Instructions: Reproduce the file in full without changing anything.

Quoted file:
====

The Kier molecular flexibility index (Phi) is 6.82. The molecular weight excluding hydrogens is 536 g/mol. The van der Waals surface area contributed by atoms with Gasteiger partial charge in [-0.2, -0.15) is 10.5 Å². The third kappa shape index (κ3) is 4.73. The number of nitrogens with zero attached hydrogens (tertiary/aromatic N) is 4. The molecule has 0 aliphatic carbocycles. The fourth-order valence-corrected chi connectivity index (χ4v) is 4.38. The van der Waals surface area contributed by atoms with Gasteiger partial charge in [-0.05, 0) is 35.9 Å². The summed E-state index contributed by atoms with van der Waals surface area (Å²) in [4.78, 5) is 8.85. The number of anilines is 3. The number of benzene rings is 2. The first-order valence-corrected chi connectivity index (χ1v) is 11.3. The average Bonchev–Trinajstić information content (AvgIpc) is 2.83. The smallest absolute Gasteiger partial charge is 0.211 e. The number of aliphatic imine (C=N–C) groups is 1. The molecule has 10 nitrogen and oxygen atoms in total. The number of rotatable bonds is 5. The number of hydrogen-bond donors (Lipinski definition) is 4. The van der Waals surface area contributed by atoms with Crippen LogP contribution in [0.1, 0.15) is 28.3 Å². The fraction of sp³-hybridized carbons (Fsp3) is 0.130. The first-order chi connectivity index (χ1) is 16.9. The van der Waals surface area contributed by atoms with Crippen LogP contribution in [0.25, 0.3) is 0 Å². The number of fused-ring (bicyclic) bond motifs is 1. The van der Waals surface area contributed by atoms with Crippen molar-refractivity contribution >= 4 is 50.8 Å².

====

The Kier molecular flexibility index (Phi) is 6.82. The molecular weight excluding hydrogens is 536 g/mol. The van der Waals surface area contributed by atoms with Gasteiger partial charge in [-0.2, -0.15) is 10.5 Å². The third kappa shape index (κ3) is 4.73. The number of nitrogens with zero attached hydrogens (tertiary/aromatic N) is 4. The molecule has 0 aliphatic carbocycles. The fourth-order valence-corrected chi connectivity index (χ4v) is 4.38. The van der Waals surface area contributed by atoms with Gasteiger partial charge in [-0.05, 0) is 35.9 Å². The summed E-state index contributed by atoms with van der Waals surface area (Å²) in [4.78, 5) is 8.85. The number of anilines is 3. The number of benzene rings is 2. The first-order valence-corrected chi connectivity index (χ1v) is 11.3. The average Bonchev–Trinajstić information content (AvgIpc) is 2.83. The smallest absolute Gasteiger partial charge is 0.211 e. The number of aliphatic imine (C=N–C) groups is 1. The molecule has 10 nitrogen and oxygen atoms in total. The number of rotatable bonds is 5. The number of hydrogen-bond donors (Lipinski definition) is 4. The van der Waals surface area contributed by atoms with Crippen LogP contribution in [0.1, 0.15) is 28.3 Å². The fraction of sp³-hybridized carbons (Fsp3) is 0.130. The first-order chi connectivity index (χ1) is 16.9. The van der Waals surface area contributed by atoms with Crippen LogP contribution in [0.25, 0.3) is 0 Å². The number of fused-ring (bicyclic) bond motifs is 1. The van der Waals surface area contributed by atoms with Crippen molar-refractivity contribution >= 4 is 50.8 Å².